The appointment was a nice bipartisan touch, given Anthony Albanese was appointed shadow minister for cities by the Labor Party.
Mr Morrison also noted that new treasurer Scott Morrison was a former head of research for the Property Council in the 1990s, and could well be another excellent ally to the cities and built environment at the very senior levels of cabinet.
Scott Morrison had a “razor sharp policy brain and understands our industry and its importance to the economy like no other”, Mr Morrison said.
Other commentators said the minister also had an ultra tough image that he needed to shake off, after his debut as immigration minister.
The Green Building Council of Australia
Another tireless advocate of the cities agenda has been the Green Building Council of Australia.
Chief executive Romilly Madew said GBCA members were “delighted” at the announcement.
“This appointment recognises not only the importance of our cities as the engine room of the nation’s productivity and prosperity, but also the central role the built environment plays in tackling many of Australia’s greatest challenges,” Ms Madew said.
“Around 80 per cent of Australians live in our capital cities – and this is expected to grow as an additional 10 million people call our cities home over the next 40 years.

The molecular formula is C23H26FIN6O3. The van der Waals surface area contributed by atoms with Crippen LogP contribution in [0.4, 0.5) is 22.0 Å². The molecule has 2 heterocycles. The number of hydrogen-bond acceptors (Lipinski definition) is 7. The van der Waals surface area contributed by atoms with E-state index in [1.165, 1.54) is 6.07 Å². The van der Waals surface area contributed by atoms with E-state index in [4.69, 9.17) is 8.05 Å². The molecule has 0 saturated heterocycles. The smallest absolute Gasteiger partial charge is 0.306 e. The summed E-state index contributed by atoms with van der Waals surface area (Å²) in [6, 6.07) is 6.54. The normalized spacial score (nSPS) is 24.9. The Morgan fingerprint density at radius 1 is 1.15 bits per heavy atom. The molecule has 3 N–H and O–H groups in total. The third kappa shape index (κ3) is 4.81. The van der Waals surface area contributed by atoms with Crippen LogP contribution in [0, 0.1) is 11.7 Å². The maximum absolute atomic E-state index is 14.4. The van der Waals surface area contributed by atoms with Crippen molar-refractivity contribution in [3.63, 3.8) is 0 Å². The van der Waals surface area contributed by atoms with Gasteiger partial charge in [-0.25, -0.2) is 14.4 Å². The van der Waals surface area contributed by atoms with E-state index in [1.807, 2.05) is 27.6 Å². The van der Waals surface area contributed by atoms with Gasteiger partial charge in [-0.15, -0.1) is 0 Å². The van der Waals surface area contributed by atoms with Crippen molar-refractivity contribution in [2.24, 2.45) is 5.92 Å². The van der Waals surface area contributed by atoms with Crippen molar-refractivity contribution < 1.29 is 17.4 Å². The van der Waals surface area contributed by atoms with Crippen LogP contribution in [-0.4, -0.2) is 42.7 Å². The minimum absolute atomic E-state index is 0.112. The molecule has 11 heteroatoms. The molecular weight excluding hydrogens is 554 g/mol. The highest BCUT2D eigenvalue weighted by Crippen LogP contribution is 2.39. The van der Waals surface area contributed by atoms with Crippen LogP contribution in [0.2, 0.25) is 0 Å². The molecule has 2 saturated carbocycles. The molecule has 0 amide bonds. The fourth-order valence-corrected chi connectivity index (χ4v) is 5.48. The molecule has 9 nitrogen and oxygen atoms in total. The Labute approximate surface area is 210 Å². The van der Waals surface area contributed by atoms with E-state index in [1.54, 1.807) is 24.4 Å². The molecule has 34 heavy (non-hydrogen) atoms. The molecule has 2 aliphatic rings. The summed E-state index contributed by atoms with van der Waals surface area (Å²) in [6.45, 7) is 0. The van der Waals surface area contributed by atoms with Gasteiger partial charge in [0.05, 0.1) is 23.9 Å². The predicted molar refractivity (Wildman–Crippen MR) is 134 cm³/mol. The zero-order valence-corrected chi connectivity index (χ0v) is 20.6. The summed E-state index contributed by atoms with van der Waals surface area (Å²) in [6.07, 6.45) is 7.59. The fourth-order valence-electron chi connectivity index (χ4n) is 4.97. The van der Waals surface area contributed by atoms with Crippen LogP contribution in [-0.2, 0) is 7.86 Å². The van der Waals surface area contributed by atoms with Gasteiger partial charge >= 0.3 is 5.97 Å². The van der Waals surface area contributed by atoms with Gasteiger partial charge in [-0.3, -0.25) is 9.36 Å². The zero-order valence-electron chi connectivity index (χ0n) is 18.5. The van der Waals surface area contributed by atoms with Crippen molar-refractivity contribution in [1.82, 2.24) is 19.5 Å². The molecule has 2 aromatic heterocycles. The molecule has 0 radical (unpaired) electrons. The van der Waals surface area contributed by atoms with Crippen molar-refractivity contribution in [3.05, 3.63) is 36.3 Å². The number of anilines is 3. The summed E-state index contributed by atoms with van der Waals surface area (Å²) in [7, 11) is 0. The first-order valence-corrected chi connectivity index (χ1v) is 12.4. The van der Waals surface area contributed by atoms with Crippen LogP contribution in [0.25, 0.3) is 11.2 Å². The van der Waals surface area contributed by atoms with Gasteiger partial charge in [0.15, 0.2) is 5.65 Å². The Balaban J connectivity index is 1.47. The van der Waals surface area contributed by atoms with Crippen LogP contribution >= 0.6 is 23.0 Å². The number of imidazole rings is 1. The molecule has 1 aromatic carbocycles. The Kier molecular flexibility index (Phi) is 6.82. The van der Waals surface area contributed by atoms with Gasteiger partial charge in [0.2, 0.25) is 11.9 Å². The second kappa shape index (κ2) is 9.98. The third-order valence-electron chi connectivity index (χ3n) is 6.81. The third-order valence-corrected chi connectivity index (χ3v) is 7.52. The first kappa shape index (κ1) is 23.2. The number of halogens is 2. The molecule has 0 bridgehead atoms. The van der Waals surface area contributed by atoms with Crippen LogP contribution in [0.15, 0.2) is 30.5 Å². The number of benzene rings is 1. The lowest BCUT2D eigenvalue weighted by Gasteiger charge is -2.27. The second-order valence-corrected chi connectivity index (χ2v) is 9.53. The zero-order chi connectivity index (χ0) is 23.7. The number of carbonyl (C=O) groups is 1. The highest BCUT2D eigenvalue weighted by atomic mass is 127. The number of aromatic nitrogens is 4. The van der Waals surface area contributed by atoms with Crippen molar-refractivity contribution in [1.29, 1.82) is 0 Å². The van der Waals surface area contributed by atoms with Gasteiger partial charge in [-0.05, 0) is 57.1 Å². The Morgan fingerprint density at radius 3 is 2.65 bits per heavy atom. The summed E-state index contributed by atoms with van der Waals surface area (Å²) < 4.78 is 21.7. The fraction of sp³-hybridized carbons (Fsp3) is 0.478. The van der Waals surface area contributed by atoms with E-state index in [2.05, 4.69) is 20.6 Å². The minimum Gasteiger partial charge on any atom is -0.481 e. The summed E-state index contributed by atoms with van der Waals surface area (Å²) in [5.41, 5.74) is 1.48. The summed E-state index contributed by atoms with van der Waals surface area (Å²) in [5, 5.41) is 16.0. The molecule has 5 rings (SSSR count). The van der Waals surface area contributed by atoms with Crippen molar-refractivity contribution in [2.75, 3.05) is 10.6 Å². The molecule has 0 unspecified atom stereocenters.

“Prime Minister Turnbull has been actively engaged in the cities space for many years and acknowledges that cities, long overlooked by federal governments, are home to our most valuable economic assets – our people.
“Minister Briggs’ long-awaited appointment will enable us to better tackle the challenges we face – challenges such as climate change, population growth, ageing demographics, congestion, housing affordability, liveability and social inclusion.”
Australian Sustainable Built Environment Council
ASBEC congratulated the Prime Minister on his appointment.
Cities and urban communities were the “economic drivers of the nation: providing homes for millions, delivering and exporting our goods and services, creating jobs, providing centres of cultural and social exchange and a door to the rest of the world,” executive director Suzanne Toumbourou said.
“ASBEC and its members have long called for a minister for cities. We very much look forward to working closely with Minister Briggs to leverage the strengths of industry and every sphere of government in helping to deliver more productive, liveable and sustainable cities.”
The Australian Institute of Architects
The Australian Institute of Architects has been another strong campaigner for a cities agenda.
Institute CEO, David Parken, welcomed the news.
“A federal champion is crucial in driving reforms that better connect built environment policies and programs across all levels of government. The federal government can now play a key role in ensuring Australia’s built environment will function as well as it can.
‘This role should drive reform and champion quality design. Priorities for the department should include:
- strategic planning for our built environment to promote globally competitive, sustainable and socially inclusive urban centres and towns
- increasing density through design – to capitalise on the role of good design to accommodate urban growth
- championing world-class urban design and architecture to help solve our urban growth challenges and enhance our international design reputation
- the adoption of an urban design policy
- the appointment of a federal government architect to further promote high quality buildings and public spaces, and provide expert, high level strategic advice.’